Visitors to Mexico occasionally ask about the best way to go about getting tickets to live events – rock concerts, theaters, football matches, etc.
The easiest way is to look up the event online at Ticketmaster, which tends to handle sales for the usual commission to most events. A number of store chains have Ticketmaster booths.
This is fine for a regular season game, a play, a ballet at Bellas Artes, or even a relatively little known group or singer.
But since the rock stars of old — old rock stars — discovered that Mexico is a profitable place to perform, the number of “big” concerts has increased. Mexican fans are willing, and frequently do, pay higher prices for their tickets than their counterparts in the U.S. or the U.K. Literally higher, not purchasing-power-parity higher.
For blockbuster events, such as soccer finals, big time artists, visiting theater or dance troupes, and Broadway productions, the normal channels can be impossible unless you happen to have a particularly fast Internet connection and can fast-type credit card details, or have a whole day to spend lining-up at the venue when ticket sales are announced.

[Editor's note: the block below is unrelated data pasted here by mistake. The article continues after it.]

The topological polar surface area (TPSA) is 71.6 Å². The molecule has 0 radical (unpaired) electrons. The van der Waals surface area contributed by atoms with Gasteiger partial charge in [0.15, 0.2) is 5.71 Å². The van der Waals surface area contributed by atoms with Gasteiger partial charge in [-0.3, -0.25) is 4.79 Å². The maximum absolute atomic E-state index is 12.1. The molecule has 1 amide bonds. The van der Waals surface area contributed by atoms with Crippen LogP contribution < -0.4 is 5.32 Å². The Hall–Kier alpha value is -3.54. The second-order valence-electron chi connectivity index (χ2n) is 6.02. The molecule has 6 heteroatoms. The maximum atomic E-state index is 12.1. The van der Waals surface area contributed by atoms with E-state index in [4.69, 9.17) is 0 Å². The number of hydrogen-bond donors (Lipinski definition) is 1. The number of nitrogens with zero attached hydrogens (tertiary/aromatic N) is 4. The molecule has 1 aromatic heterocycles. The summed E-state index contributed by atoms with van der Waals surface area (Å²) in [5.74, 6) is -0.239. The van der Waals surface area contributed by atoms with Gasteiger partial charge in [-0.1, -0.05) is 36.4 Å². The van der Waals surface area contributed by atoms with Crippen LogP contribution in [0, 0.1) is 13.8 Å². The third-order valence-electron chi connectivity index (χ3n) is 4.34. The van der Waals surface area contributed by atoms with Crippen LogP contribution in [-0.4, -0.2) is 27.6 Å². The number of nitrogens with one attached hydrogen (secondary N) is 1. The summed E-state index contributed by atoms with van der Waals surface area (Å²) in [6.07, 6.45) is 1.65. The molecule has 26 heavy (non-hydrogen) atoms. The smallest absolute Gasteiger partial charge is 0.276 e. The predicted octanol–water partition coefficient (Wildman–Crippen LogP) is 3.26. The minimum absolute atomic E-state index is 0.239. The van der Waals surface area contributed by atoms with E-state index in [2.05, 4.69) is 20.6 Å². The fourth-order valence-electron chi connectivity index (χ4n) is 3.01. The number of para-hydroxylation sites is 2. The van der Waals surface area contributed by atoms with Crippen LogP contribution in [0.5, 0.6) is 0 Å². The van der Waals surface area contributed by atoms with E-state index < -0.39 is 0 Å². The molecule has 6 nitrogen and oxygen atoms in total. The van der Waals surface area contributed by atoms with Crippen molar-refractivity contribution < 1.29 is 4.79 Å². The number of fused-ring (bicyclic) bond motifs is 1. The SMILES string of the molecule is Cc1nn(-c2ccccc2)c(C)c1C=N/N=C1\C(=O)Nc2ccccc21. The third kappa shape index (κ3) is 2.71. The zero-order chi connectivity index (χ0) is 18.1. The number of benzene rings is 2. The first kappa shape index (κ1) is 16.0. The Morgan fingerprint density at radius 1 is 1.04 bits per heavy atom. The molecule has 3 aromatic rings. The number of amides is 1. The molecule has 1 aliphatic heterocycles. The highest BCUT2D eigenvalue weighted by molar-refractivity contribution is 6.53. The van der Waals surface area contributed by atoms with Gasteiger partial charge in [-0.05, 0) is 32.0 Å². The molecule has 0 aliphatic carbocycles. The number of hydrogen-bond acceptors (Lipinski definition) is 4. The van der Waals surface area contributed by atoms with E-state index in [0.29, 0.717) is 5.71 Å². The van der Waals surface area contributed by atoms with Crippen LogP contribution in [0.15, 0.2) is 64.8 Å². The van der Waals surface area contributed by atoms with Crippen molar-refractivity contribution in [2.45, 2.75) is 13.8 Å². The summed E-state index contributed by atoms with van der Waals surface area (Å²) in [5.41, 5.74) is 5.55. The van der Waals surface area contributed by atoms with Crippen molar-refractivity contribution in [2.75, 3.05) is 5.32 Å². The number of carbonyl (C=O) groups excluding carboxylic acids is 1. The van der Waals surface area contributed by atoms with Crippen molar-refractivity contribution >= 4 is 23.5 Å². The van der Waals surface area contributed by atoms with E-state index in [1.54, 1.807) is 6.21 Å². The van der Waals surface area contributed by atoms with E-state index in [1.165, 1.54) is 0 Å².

This is where the ubiquitous revendedores – ticket touts – come in.
No one seems to know when and where they get hold of the tickets that no one else could find either at Ticketmaster or at the box office, but they do, and the price they charge can go up exponentially for certain events, particularly concerts.
If you decide to get tickets through this channel, and it may be the last resort, it’s better to do it with the help of a regular concert goer, someone who knows the ropes and may even have the mobile number of a reliable revendedor.
The higher prices commanded by the touts can be attributed to supply and demand, but the resale of tickets under false pretenses, for example lying about what part of the stadium or hall they are in, isn’t beyond some of these people.
For particularly popular concerts where even the regular revendedores say they can’t get tickets, there will be others offering counterfeit tickets, known in the trade as chocolates, which will be found-out at the gate. One thing to watch for here: if more ticket touts are asking if you have spare tickets to sell than offering to sell you tickets, chances are that they are genuinely sold out, so beware.
Every so often, public outrage will be such that authorities will announce a crackdown, a couple of touts will be “arrested” and their tickets recovered, but as surely as it rains in the rainy season, they will be back the next week.